8 Learnings From Working Abroad in Lisbon

Tobias Sutterlüty
Published in
5 min readJun 26, 2019

As people who work in the digital field we’re lucky to have the privilege of being able to work from everywhere. That’s why we, the three youngsters Francis, Guillermo and Tobi set out to work in Lisbon for three weeks.

Lisbon was our preferred destination because its comparably cheap, has lots of delicious food, is warm and sunny, has plenty of stuff to explore and the beach is quite near. Here are some of the learnings we took away from working remote from Lisbon.

1. More calling, less texting is the key

There were moments when we didn’t know how to move forward and in these situations it was tempting to write a quick message on slack and hope to fix the situation. But often that’s not the quickest way to reach a common ground, it’s way faster and easier to arrange a quick call. You prefer a quick face-to-face when you’re in the office, right!? So a Google Hangout is the closest you can get.

“Ponte 25 de Abril”

2. Trust between leaders and employees is valuable

Because those short check-ins when someone walks by your desk are not possible when working in two different locations, trust between leaders and employees is truly beneficial. We try to build this kind of trust, among other things, by clear division of roles and clear expectations. In the end, it boils down to being honest, open and transparent with each other.

Nazare, during our roadtrip

3. Always try to over-communicate

It’s your responsibility as a remote worker to let your teammates know how and what you’re working on. Just imagine you work on something with the assumption that you’re right but then when you finally communicate it to your team you find out that it was the wrong thing to do. These situations are easy to prevent when you proactively reach out to your team. Maybe your communication will be a bit one-sided but don’t worry about that too much, your teammates will be informed about your progress and that’s what matters at the end of the day.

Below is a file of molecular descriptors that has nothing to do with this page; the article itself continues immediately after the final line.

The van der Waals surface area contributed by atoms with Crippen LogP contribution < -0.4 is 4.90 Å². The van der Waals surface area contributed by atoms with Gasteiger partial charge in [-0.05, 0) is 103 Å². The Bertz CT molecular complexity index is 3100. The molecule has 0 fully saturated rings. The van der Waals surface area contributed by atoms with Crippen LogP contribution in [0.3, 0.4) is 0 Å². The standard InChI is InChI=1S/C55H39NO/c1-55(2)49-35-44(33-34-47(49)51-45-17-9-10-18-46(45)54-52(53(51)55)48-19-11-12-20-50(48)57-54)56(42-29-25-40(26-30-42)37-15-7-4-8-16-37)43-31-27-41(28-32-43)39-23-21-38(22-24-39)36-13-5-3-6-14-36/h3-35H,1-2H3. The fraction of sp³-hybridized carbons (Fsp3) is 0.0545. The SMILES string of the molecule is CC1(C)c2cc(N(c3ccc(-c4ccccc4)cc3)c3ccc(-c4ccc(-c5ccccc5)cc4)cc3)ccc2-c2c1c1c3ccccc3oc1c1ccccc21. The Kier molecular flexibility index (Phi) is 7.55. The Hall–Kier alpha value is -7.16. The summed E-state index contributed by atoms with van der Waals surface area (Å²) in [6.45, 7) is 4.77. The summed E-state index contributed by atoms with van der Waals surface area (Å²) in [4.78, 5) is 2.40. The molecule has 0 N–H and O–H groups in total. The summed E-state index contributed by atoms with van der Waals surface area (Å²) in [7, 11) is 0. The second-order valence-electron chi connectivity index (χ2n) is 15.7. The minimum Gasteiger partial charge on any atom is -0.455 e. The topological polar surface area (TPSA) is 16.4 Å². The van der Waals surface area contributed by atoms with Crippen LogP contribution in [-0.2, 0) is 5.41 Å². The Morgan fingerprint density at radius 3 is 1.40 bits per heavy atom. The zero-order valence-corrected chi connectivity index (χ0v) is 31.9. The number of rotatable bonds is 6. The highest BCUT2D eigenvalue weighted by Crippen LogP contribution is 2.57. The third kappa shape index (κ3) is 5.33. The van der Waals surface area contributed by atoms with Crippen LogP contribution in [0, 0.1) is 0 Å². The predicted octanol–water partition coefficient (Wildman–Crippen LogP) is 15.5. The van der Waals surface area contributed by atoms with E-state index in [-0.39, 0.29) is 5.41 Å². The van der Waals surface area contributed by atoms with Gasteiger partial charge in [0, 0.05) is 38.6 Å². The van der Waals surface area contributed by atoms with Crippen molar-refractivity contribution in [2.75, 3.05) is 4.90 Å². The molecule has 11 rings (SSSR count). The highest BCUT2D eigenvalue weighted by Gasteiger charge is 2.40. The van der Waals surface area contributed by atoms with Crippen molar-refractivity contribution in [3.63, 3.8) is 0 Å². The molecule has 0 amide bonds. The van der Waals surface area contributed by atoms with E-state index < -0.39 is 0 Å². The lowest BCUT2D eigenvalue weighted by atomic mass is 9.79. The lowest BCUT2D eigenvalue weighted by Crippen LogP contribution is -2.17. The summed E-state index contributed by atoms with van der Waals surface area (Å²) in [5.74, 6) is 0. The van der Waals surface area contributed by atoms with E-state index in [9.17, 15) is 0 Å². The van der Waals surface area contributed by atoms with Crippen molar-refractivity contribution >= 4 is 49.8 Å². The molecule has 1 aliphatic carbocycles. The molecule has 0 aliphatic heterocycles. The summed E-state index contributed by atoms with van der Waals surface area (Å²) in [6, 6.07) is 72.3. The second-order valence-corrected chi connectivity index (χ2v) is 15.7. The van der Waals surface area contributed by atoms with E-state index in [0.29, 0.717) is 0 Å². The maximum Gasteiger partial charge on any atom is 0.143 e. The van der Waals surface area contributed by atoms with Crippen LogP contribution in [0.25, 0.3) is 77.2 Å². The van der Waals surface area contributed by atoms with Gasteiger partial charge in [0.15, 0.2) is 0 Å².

4. Write status updates at the end of each day

At the end of each day we wrote a daily status update over Slack on what we worked on that day, what we’ll work on tomorrow and what we’re struggling with. This kept the other teammates informed about our progress and you automatically wrote your to-do list for the next day.

5. Productivity and focus levels didn’t suffer

From day one we established a morning routine which consisted of walking to our co-working space and grabbing a coffee and a quick bite on the way there. Equally important was the fact that we started work early, at a time when the co-working space was still empty for quite some time. While it was easy to focus and be productive in the morning hours it could get harder throughout the day. Whenever we felt like being unproductive or not able to focus anymore we went outside to get some sun and recharge the batteries for 10 minutes. This technique always helped.

6. Explore your city

Of course, you are in a new city and you want to explore the surroundings. We highly encourage every remote worker to do exactly that, start work early so you have enough time for leisure activities after work. Maybe you find inspiration for your next design or you meet some interesting new people.

Wine and patatas bravas at our favourite wine bar

7. Lisbon is not always sunny

As we found out when we arrived in Lisbon, April is the month with the most rain in the year. The weather was a mix between rain and sun, anyway it was warmer and nicer than it was in Vienna at that time. So hey, what am I complaining about?

8. Portugal’s coast boasts mesmerizing sunsets

During our one day road-trip along the west coast of Portugal we saw some of the most beautiful sunsets ever and where charmed by little towns like Peniche, Obidos and Nazare.


All in all the three weeks were epic. We managed to meet all the looming deadlines and delivered with the same quality as we would have done it “at home”. Furthermore, we got inspired by new surroundings, connected with cool people, enjoyed the lively street food scene of Lisbon and grew not only as a team but also as individuals.

One thing to keep in mind is that it is important to remember that productivity and focus are mostly achieved through the efficient reduction of distraction. This can work out from everywhere in the world.

On many more co-working adventures!

One of the main squares in Lisbon

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